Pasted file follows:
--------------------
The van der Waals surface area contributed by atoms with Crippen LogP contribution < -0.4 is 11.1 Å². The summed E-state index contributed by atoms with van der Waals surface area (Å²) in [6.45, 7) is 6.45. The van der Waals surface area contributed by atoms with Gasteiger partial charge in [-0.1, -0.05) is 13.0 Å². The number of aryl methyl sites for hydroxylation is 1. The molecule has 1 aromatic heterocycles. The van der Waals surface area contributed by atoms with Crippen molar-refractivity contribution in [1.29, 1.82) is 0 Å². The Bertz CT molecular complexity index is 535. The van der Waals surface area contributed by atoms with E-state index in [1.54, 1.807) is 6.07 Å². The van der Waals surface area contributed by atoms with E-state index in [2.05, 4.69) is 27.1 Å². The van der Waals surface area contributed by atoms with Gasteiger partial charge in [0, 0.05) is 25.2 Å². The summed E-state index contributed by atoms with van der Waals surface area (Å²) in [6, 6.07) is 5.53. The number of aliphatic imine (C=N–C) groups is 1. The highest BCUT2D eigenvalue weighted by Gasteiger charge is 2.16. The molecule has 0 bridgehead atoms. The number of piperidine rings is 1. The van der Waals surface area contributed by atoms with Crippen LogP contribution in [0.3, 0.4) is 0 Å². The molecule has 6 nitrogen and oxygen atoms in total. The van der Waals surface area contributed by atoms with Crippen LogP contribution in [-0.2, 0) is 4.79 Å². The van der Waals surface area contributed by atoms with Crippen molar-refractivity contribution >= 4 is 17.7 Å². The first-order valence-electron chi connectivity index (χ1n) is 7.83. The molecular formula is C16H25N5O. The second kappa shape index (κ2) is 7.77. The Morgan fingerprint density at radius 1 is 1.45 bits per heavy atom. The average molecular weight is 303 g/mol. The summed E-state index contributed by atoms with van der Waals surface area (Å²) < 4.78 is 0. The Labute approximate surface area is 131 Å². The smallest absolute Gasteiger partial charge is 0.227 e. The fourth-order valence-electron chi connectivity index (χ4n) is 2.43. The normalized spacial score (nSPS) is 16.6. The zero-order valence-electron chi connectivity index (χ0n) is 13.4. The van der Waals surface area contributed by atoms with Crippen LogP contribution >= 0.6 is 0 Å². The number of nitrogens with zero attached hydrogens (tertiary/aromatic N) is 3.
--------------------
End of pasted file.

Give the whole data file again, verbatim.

The van der Waals surface area contributed by atoms with Crippen LogP contribution < -0.4 is 11.1 Å². The summed E-state index contributed by atoms with van der Waals surface area (Å²) in [6.45, 7) is 6.45. The van der Waals surface area contributed by atoms with Gasteiger partial charge in [-0.1, -0.05) is 13.0 Å². The number of aryl methyl sites for hydroxylation is 1. The molecule has 1 aromatic heterocycles. The van der Waals surface area contributed by atoms with Crippen molar-refractivity contribution in [1.29, 1.82) is 0 Å². The Bertz CT molecular complexity index is 535. The van der Waals surface area contributed by atoms with E-state index in [1.54, 1.807) is 6.07 Å². The van der Waals surface area contributed by atoms with E-state index in [2.05, 4.69) is 27.1 Å². The van der Waals surface area contributed by atoms with Gasteiger partial charge in [0, 0.05) is 25.2 Å². The summed E-state index contributed by atoms with van der Waals surface area (Å²) in [6, 6.07) is 5.53. The number of aliphatic imine (C=N–C) groups is 1. The highest BCUT2D eigenvalue weighted by Gasteiger charge is 2.16. The molecule has 0 bridgehead atoms. The number of piperidine rings is 1. The van der Waals surface area contributed by atoms with Crippen LogP contribution in [0.3, 0.4) is 0 Å². The molecule has 6 nitrogen and oxygen atoms in total. The van der Waals surface area contributed by atoms with Crippen LogP contribution in [-0.2, 0) is 4.79 Å². The van der Waals surface area contributed by atoms with Crippen molar-refractivity contribution >= 4 is 17.7 Å². The first-order valence-electron chi connectivity index (χ1n) is 7.83. The molecular formula is C16H25N5O. The second kappa shape index (κ2) is 7.77. The Morgan fingerprint density at radius 1 is 1.45 bits per heavy atom. The average molecular weight is 303 g/mol. The summed E-state index contributed by atoms with van der Waals surface area (Å²) < 4.78 is 0. The Labute approximate surface area is 131 Å². The smallest absolute Gasteiger partial charge is 0.227 e. The fourth-order valence-electron chi connectivity index (χ4n) is 2.43. The normalized spacial score (nSPS) is 16.6. The zero-order valence-electron chi connectivity index (χ0n) is 13.4. The van der Waals surface area contributed by atoms with Crippen LogP contribution >= 0.6 is 0 Å². The number of nitrogens with zero attached hydrogens (tertiary/aromatic N) is 3.